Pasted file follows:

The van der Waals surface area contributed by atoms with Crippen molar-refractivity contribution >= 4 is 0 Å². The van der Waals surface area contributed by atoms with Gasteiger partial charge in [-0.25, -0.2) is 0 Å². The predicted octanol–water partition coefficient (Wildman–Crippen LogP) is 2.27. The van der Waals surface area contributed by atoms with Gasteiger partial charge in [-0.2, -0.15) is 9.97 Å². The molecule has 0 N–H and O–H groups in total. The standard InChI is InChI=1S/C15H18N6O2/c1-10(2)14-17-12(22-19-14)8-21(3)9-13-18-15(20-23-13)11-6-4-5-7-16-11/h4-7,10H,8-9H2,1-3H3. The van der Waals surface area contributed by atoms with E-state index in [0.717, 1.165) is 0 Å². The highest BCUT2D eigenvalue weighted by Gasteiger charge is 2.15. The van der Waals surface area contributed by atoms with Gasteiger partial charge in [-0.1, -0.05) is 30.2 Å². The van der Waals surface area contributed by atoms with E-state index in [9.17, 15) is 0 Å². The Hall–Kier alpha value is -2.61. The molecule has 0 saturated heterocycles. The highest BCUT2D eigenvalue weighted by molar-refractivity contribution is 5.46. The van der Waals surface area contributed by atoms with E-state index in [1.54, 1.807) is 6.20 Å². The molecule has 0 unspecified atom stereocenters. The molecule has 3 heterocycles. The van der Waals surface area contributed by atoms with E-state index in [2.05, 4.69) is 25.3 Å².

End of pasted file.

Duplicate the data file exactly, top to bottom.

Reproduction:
The van der Waals surface area contributed by atoms with Crippen molar-refractivity contribution >= 4 is 0 Å². The van der Waals surface area contributed by atoms with Gasteiger partial charge in [-0.25, -0.2) is 0 Å². The predicted octanol–water partition coefficient (Wildman–Crippen LogP) is 2.27. The van der Waals surface area contributed by atoms with Gasteiger partial charge in [-0.2, -0.15) is 9.97 Å². The molecule has 0 N–H and O–H groups in total. The standard InChI is InChI=1S/C15H18N6O2/c1-10(2)14-17-12(22-19-14)8-21(3)9-13-18-15(20-23-13)11-6-4-5-7-16-11/h4-7,10H,8-9H2,1-3H3. The van der Waals surface area contributed by atoms with E-state index in [0.717, 1.165) is 0 Å². The highest BCUT2D eigenvalue weighted by Gasteiger charge is 2.15. The van der Waals surface area contributed by atoms with Gasteiger partial charge in [-0.1, -0.05) is 30.2 Å². The van der Waals surface area contributed by atoms with E-state index in [9.17, 15) is 0 Å². The Hall–Kier alpha value is -2.61. The molecule has 0 saturated heterocycles. The highest BCUT2D eigenvalue weighted by molar-refractivity contribution is 5.46. The van der Waals surface area contributed by atoms with E-state index in [1.54, 1.807) is 6.20 Å². The molecule has 0 unspecified atom stereocenters. The molecule has 3 heterocycles. The van der Waals surface area contributed by atoms with E-state index in [2.05, 4.69) is 25.3 Å².